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Emotional Chile miners' rescue in final stages

By Marc Burleigh

SAN JOSE MINE, Wednesday 13 October 2010 (AFP) - The rescue of 33 miners trapped underground in Chile for 10 long weeks sped towards a successful finale Wednesday with all but a handful of the men already on the surface, triggering joy around the world at their miraculous salvation.

Proud Chilean officials believed the last of the miners could be freed before midnight (0300 GMT Thursday), winched up in a narrow, missile-like capsule dubbed the Phoenix.

Euphoria met the start of the rescue operation early Wednesday, with horn blasts, flashing lights, congratulations, and a global, shared sense that human ingenuity, this time, had cheated death.

The miners stepping out of the capsule after a 15-minute ascent up a 622-meter (2,041-foot) escape shaft pumped their fists towards the sky they had not seen for 69 days, or dropped to their knees in prayer.

"I have changed, I am a different man," said Mario Gomez, the ninth to be rescued and, at 63, the oldest of the group.

"I have been with God and with the devil," said the second miner to be saved, Mario Sepulveda, 40. "I seized the hand of God, it was the best hand. I always knew God would get us out of there."

As the sun set Wednesday over the San Jose gold and copper mine where the dramatic event was unfolding, 28 miners had been brought to the surface, and only five were left waiting their turn -- well ahead of schedule.

"We hope to successfully complete this process by the end of the day," Mining Minister Laurence Golborne told reporters at the mine. "We moved very rapidly, faster than originally planned."

A team of six rescue specialists had been sent down to the miners to help them get harnessed in the Phoenix capsule.

They would be the last to leave, in the first hours of Thursday, ending the rescue.

The inspirational operation has mesmerized Chile and audiences worldwide, with an estimated billion people glued to television screens and the Internet.

Words of congratulation poured in from presidents Barack Obama of the United States, Nicolas Sarkozy of France, Luiz Inacio Lula da Silva of Brazil, as well as Pope Benedict XVI and other dignitaries.

The US space agency NASA, which provided advice on how to sustain the miners during their long wait underground, hailed "the courageous miners" and their rescuers.

First out of the mine was 31-year-old Florencio Avalos, who hugged his young son and wife and thanked President Sebastian Pinera and other officials.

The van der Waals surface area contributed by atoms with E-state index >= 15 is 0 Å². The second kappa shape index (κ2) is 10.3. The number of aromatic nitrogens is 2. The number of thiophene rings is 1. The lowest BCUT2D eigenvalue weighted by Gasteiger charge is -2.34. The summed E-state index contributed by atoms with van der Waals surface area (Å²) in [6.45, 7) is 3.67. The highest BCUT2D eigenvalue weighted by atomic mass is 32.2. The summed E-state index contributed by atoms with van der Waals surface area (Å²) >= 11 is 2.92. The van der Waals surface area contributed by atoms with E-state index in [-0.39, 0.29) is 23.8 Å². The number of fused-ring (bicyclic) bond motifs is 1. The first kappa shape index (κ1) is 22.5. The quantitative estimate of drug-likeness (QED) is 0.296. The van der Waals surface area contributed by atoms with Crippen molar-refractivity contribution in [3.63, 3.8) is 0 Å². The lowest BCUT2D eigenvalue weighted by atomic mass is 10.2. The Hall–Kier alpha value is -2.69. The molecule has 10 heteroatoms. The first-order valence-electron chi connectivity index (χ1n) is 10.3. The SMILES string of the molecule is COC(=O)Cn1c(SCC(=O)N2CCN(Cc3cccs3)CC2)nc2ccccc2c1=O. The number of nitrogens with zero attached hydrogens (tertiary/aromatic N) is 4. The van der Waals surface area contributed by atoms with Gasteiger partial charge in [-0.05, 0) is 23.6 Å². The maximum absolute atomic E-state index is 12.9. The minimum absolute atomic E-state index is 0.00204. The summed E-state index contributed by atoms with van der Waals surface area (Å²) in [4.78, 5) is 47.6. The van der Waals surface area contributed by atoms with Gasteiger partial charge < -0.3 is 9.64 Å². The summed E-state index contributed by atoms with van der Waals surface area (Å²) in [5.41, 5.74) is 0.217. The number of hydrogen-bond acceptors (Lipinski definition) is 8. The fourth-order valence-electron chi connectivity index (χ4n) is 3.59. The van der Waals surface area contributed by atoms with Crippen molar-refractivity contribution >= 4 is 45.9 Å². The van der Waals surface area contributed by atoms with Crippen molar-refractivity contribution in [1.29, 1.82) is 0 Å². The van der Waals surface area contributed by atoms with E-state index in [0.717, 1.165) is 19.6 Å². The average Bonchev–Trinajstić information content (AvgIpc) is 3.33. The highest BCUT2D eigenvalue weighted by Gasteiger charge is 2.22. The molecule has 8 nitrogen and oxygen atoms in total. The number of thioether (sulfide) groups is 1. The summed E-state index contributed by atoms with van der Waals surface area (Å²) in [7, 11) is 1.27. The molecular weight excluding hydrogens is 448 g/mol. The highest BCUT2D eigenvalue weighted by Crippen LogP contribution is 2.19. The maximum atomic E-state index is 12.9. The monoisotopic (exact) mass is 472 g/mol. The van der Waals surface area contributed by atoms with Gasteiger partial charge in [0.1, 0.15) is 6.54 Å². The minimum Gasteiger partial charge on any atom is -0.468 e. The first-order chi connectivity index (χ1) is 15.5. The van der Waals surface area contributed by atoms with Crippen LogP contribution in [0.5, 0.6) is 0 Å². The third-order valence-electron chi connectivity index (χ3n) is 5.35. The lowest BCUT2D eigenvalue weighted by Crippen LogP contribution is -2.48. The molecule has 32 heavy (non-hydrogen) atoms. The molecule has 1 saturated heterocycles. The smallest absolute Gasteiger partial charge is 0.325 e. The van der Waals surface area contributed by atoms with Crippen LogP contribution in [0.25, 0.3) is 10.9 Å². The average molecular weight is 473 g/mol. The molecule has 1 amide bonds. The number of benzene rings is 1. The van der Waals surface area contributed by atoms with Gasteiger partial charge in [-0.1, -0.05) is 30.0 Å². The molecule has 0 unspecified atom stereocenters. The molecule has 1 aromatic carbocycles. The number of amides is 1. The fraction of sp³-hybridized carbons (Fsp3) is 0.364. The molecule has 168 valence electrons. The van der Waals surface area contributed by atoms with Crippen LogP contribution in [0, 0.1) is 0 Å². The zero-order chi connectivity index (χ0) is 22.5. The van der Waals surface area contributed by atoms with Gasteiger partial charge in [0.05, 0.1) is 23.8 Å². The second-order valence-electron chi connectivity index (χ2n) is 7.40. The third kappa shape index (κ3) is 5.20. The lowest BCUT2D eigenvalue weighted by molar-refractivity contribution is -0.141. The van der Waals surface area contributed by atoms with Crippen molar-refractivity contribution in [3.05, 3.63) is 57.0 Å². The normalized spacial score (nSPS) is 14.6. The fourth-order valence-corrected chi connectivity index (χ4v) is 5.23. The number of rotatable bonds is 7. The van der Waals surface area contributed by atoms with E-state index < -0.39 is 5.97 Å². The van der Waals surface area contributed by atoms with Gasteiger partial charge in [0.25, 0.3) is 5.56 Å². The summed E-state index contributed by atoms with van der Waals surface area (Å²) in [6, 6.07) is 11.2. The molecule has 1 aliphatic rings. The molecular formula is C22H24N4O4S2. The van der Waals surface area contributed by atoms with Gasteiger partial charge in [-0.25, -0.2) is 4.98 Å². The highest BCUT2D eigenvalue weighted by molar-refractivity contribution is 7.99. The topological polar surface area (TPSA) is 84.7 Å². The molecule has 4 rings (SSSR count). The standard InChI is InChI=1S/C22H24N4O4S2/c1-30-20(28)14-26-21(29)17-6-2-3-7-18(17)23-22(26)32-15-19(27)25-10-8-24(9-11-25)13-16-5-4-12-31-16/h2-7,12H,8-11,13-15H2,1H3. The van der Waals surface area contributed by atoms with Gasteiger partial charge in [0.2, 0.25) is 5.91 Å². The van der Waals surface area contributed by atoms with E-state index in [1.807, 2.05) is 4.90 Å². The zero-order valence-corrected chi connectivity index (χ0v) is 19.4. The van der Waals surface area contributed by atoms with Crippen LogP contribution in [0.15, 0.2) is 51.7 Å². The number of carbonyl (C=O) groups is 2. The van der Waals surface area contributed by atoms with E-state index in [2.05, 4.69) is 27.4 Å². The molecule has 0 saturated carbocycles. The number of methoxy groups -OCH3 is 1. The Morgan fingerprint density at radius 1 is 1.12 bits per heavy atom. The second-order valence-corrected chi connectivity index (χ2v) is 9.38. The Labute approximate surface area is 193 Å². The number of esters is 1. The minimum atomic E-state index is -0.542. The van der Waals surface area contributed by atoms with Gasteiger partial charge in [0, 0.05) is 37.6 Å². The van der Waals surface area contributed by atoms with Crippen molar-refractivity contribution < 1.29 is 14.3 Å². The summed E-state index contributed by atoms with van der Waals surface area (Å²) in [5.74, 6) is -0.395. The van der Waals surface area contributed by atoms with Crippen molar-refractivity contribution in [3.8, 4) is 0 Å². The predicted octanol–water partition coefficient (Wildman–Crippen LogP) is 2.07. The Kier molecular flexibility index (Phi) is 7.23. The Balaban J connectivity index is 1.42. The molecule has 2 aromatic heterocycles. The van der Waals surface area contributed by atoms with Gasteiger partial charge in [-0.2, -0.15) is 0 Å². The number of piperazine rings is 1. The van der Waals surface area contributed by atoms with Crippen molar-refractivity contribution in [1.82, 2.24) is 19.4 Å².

Sepulveda, the second rescued, quickly became a media darling for his rousing, energetic appearance that earned him the nickname "Super Mario."

Gomez said his life had been transformed.

"Often something has to happen to you before you stop and think and understand that you only have one life, and then you think what you have to change," he told Pinera.

Others following included the only non-Chilean in the group, Bolivian miner Carlos Mamani, 23, who turned down an offer from visiting Bolivian President Evo Morales to return to La Paz with him, preferring to remain in Chile.

Also brought to the top was Jimmy Sanchez, at 19 the youngest of the miners, and Esteban Rojas, a 44-year-old who had promised a church wedding to his long-term partner Jessica Yanez.

Yonni Barrios, the 21st miner to be hauled to the surface, stepped out of the escape capsule to be hugged by... his longtime girlfriend, Susana Valenzuela, not his wife, whom he had also invited.

"It turned out he had also asked the other lady and I have decency. One thing is clear: it's her or me," the wife, Marta Salinas, was quoted as telling Chilean media. She nevertheless said: "I"m glad he's safe, it's a miracle from God."

All the men were pale and wore special dark sunglasses to protect their weakened eyes from the natural light.

They were immediately taken to a field hospital at the mine for tests, and several were then flown to a regional hospital in the nearest town of Copiapo, where two floors were reserved for them.

Health Minister Jaime Manalich said the healthiest could be discharged Thursday.

Doctors at Copiapo hospital said the 11 miners at the hospital were doing "better than any prognosis," with two exceptions -- Sepulveda and Gomez, both of whom suffered from silicosis, an incurable disease common among miners in which inhaled dust causes lesions in the lungs, making breathing difficult.

Manalich also said two unnamed miners would have to undergo general anesthesia for surgery on "very serious" dental infections.

The miners' relatives, camped at the entrance to the mine, cheered and wept as each escape was captured by the cameras of 2,000 international journalists.

Several of the families, who had already welcomed back their loved ones from the pit, said they would not leave until all 33 miners were hauled up.

"We're going to stay until the last," said Florencio Avalos's father Alfonso, whose other son, Renan, was the 25th miner to be rescued.

Related stories:
Chile's joy spreads to the world as all 33 miners saved
Jubilation as last miner rescued in Chile
Rescued Chilean miners are healthy, with exceptions
Rescued: Chilean miners taste freedom at last
Cheers and tears as first miners emerge in Chile
Who are these heroic Chile miners?
Media mayhem mars family's joy at Chile mine rescue
World is captive audience for Chile mine rescue
Chronology of the Chile mine disaster (UPDATED)
Concern for psychological welfare when Chile miners emerge
First Chile miner back on surface after 10-week ordeal
First Chile miners set for Tuesday rescue
Hopes and fears as Chile miners prepare for rescue

Photo story:
Seeing light again

MySinchew 2010.10.14


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